Every year for the last decade, my family goes camping with a bunch of architects. Families from several firms in town convoy together to the stable weather of Eastern Washington and create a weeklong rudimentary design commune of up to 25 people. This adventure has become a tradition that my kids especially look forward to because it marks the beginning of summer, and the daughters of the designers we go with are starting to become beautiful teenagers (you faithful readers might recall that I have three boys, ages 12, 14 and 16 who all lack… let’s say “architectural aptitude”). Our favorite spot to camp is Pearygin Lake near Winthrop. The natural landscape in the area is breathtaking as the North Cascade Mountains ease into the Okanogan Plains. The lake itself is warm, accessible, crammed with farm trout and relatively safe.
Before I go on, for those of you who have some romantic notion that I am going to describe a sort of early Taliesin West or Arcosanti, let me give you the real scoop.
The first issue my family deals with each year is “tent envy.” Inevitably, someone brings a new tent that can only be described with adjectives used for spec homes on the Issaquah Plateau. My problem is that I purchased our family tent at a garage sale over a decade ago, so it is probably close to 20 years old by now—it looks and smells like it. In those days, tents were made compact and sturdy so they lasted a long time. Now, bigger is better, and a lot bigger and a lot snazzier is way better. On top of that, these new, huge tents are cheaper than my garage sale find was (I spend an exorbitant amount of time each vacation trying to understand the economics of this). No matter how rough I am with our humble abode, I can’t seem to wreck it enough to justify buying one of these new nylon manors.
One of the most interesting aspects of camping with architects is setting up the actual site because it brings the urban planner out in all of us. How each family assembles their assortment of canopies, tents, fire pits, picnic tables, cars, even towel-drying ropes tells a lot about the architect’s sense of spatial composition and organization. With proper planning and collaboration, an authentic sense of village might even be achieved. This is where I often drive my wife a bit crazy! I like EVERYTHING set up just right: things aligned, objects rationally placed in a clear organization, views considered, balance achieved… I even consider details like where the openings of the tents are and where to place my reading material. My kids mess everything up within an hour, but heck, since we are on vacation I try not to let these things affect my blood pressure.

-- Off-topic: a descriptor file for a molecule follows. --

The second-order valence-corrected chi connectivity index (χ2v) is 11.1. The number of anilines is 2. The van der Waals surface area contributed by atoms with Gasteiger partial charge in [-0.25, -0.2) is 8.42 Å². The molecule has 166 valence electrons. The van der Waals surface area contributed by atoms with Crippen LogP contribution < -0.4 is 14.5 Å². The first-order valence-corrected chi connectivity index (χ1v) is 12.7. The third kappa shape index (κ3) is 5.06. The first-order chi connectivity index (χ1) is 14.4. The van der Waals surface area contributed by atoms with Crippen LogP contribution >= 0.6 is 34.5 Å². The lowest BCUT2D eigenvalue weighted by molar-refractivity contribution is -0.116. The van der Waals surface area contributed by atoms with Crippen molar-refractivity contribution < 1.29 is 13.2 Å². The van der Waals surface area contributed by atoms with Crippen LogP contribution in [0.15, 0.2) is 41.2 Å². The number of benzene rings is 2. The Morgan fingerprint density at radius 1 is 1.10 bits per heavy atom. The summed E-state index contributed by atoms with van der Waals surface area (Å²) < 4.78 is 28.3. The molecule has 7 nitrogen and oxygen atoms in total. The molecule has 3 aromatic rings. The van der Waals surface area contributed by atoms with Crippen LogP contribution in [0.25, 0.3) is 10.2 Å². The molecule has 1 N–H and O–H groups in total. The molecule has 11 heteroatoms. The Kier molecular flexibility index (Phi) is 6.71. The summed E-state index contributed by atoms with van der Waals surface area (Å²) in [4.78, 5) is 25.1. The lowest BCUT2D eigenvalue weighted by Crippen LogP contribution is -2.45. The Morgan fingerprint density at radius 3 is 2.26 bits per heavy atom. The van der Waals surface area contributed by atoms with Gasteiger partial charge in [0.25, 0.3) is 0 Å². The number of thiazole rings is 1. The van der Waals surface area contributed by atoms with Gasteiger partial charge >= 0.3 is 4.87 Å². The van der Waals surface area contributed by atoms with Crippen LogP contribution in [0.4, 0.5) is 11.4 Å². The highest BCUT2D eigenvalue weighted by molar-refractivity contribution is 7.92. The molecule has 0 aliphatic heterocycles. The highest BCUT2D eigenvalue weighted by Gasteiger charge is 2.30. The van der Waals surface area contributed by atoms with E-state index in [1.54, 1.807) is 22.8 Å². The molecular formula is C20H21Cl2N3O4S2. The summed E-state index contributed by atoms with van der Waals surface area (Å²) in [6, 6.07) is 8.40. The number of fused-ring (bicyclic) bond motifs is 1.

There is one area of creativity we all timidly participate in religiously each trip: group watercolor painting. Not blistering heat, nor down pours, nor maniacal bugs, nor dust that coats water, nor hangovers deter us from tackling these magnificent mountain scenes with our brushes and paints. The biggest impediment we face is the simple fact that none of us paints or draws regularly anymore, so it takes us most of the week just to warm up! Next year I am determined to bring a laptop so I can capture these panoramas in what I do best: REVIT and Photoshop!
The greatest perplexity for me concerning our trips is how little we actually talk about architecture. And when we do it is usually to complain about our jobs! You would think that bringing a bunch of designers together in a majestic setting like this with plenty to drink at night would initiate great deliberations about art, beauty, design and truth—like you read about from the old masters. I think because we all have teenage kids, by the time we get to camp, we are fried from the past school year and partially brain dead. The best we can muster every night is bringing out a few guitars and singing a hearty round of Beatles songs—and yes, our teenage kids know the words!
I guess what I have comprehended over the years is that camping with architects is really more about camping than architects. When the kids start throwing rocks at marmots and farting around the camp fire, when warm beer starts to taste decent, when dirt and tans start to comingle, when we all forget the second verse of “Yellow Submarine,” it’s kind of nice to lose this god-forsaken profession for a few days. Best of all, this is probably the single biggest reason we don’t drive our spouses crazy by the third day!